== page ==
originally written 18/04/2010
The Color of Earth by Kim Dong Hwa is a beautiful and frank volume about the growing up a young girl named Ehwa in rural Korea. I didn’t realize until halfway through that Kim Dong Hwa, famous as a writer/artist of manhwa (the Korean equivalent of manga), was a man, which is quite a feat considering it’s a sensitive book that talks quite unabashedly (but also with candor and understanding) about the mother-daughter bond and female sexuality in a non-exploitative way. While the afterword suggests that the Color of Earth trilogy stands out “in the Korean comics market, which is dominated by books whose stories are based on a male worldview,” I would go so far as to say comics in general are still dominated by a male worldview; if you look at how female sexuality is treated in this universe versus that in Love and Rockets, you see something entirely different. For all the gender politics—Ehwa’s mother is a widow who runs a tavern and is exposed to the chauvinistic gossip of her clients—the humor and universality of this book is what makes it endearing.
The art is simple but beautifully rendered, and the characters range from the cartoon-like to express emotions of embarrassment and surprise, to the lyrical. I’ll admit I was attracted to reading it in the first place because the drawing of Ehwa on the cover looked like Mulan from an English translation of the original poem about Fa Mu-Lan. Little Ehwa first realizes the differences between boys and girls when two village boys tell her she’s deformed for not having a gochoo (chile pepper) between her legs (later the boys tell her to look for her “persimmon seed” which creates a whole new set of embarrassing problems for her!). As she grows older, she realizes the special relationship her mother is developing with the wandering scholar/artist who visits them and has her own awkward first crush on a young trainee monk. The book ends with her becoming a young woman, off to more adventures in The Color of Water and The Color of Heaven.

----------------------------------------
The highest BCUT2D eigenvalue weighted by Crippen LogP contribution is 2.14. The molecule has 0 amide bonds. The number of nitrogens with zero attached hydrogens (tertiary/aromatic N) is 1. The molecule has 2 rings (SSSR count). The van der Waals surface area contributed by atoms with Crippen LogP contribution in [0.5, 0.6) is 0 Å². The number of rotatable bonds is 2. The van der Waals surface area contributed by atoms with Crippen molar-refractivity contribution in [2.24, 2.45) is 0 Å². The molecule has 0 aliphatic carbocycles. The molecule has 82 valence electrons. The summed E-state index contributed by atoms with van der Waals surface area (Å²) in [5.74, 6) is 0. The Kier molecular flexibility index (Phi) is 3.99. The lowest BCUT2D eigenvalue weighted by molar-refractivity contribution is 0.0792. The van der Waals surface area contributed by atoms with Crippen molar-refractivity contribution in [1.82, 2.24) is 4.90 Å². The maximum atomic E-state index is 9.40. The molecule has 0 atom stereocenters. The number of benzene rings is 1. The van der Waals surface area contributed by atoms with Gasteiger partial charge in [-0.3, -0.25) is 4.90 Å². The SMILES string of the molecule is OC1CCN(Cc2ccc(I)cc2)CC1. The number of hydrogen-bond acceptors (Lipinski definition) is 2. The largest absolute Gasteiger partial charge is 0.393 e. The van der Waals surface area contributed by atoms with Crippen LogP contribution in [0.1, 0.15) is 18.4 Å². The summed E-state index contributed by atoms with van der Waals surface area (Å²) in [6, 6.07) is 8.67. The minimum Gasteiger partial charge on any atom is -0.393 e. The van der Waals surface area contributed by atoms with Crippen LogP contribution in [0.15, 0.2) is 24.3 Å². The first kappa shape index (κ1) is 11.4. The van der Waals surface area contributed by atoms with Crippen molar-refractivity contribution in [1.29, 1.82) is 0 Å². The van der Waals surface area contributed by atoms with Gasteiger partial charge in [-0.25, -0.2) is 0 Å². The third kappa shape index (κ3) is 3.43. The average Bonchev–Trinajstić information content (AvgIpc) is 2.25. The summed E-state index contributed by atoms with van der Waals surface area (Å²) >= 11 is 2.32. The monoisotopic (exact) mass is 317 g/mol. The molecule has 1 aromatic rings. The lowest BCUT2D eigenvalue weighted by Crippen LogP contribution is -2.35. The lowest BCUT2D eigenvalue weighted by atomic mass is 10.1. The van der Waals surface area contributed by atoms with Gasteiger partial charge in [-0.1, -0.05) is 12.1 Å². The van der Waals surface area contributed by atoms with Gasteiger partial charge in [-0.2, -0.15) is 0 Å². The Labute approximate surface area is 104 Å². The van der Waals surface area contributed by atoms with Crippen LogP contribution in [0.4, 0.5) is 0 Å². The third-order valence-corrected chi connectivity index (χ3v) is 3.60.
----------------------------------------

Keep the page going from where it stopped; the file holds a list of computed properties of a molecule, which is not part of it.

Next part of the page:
I think it’s a lovely book and a good meditation on the power and universality of good graphic novels.
I’ve also recently read Star Trek: TNG: Intelligence Gathering, which was beautifully drawn but rather dull, story-wise. I also read two more volumes of Love and Rockets, namely Human Diasporism and Love and Rockets, New Stories vol.1, which was just weird. Batman: Gotham Underground was a fairly good read, with competent art, and featured the Penguin, the Scarecrow, and a huge host of costumed freaks.